Are Sexual Misconduct Claims Covered by Insurance Policies ?
In West American Insurance Co. v. Vago, 197 Ill. App. 3d 131, 136, 553 N.E.2d 1181, 143 Ill. Dec. 195 (1990), a country club waitress filed the underlying tort complaint, alleging that, while she was working, the insured grabbed her from behind, locked his arms around her waist, prevented her from escaping, and thrust his pelvis against her buttock several times while he had an erection. Vago, 197 Ill. App. 3d at 133.
Two insurance policies issued to the insured excluded coverage for bodily or personal injury " 'which is expected or intended by the insured.' " Vago, 197 Ill. App. 3d at 134.
The court held that, even though the underlying complaint was couched in terms of negligence, the insurer had no duty to defend or indemnify the insured because the complaint alleged a course of conduct that was clearly intentional, and not merely negligent or accidental, because the insured would have been consciously aware that he was practically certain to cause emotional injuries to the waitress. Vago, 197 Ill. App. 3d at 137.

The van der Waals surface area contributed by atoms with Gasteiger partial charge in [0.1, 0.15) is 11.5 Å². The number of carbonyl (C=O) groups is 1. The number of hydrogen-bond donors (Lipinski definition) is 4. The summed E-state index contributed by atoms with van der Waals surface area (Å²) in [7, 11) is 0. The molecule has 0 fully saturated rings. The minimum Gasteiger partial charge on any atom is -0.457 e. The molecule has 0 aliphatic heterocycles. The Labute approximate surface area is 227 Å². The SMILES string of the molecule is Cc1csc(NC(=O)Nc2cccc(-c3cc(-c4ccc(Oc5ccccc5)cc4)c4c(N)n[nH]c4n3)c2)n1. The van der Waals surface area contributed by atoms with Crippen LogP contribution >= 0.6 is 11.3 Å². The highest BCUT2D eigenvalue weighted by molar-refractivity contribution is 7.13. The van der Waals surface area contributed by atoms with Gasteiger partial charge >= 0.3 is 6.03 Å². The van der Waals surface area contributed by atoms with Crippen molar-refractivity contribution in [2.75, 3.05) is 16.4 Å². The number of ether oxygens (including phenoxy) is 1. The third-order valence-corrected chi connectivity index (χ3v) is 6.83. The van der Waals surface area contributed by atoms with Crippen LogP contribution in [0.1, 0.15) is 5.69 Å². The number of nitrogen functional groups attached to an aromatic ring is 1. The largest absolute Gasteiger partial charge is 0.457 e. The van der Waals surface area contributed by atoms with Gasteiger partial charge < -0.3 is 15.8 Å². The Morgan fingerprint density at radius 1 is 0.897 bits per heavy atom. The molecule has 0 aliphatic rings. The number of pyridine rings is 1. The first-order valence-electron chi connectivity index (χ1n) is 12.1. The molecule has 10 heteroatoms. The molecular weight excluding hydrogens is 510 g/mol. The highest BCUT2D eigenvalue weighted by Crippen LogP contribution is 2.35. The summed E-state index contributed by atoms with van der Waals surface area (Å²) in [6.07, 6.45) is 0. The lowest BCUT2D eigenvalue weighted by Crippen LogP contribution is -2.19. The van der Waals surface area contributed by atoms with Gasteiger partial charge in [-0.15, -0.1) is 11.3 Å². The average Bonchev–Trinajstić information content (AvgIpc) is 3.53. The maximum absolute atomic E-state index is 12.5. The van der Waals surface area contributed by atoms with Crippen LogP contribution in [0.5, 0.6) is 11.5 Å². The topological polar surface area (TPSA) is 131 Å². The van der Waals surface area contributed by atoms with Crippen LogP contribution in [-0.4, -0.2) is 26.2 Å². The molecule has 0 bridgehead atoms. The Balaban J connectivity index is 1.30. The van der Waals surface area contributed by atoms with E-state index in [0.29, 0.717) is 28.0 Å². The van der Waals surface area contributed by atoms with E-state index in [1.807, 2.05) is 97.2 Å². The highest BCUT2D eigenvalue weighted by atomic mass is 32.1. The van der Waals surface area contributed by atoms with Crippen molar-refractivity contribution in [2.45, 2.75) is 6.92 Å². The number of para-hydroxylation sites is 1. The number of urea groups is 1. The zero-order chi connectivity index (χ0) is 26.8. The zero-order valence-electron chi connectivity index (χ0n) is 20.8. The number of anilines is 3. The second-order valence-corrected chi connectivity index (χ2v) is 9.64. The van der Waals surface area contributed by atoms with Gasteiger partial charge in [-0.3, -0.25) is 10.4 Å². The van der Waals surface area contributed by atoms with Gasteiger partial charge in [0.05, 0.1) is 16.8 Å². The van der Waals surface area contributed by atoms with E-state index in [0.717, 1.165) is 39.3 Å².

The court concluded that the insured should have reasonably anticipated the waitress's injuries and that, therefore, the injuries were "expected" and not covered because of the exclusionary clauses in the two policies. Vago, 197 Ill. App. 3d at 137;
See also Hartford Insurance Co. of Illinois v. Kelly, 309 Ill. App. 3d 800, 807, 723 N.E.2d 288, 243 Ill. Dec. 256 (1999) (in cases where adults have been charged with having sex with minors or sexually assaulting adults, specific intent to harm is inferred as a matter of law and insurance coverage is excluded under the policy).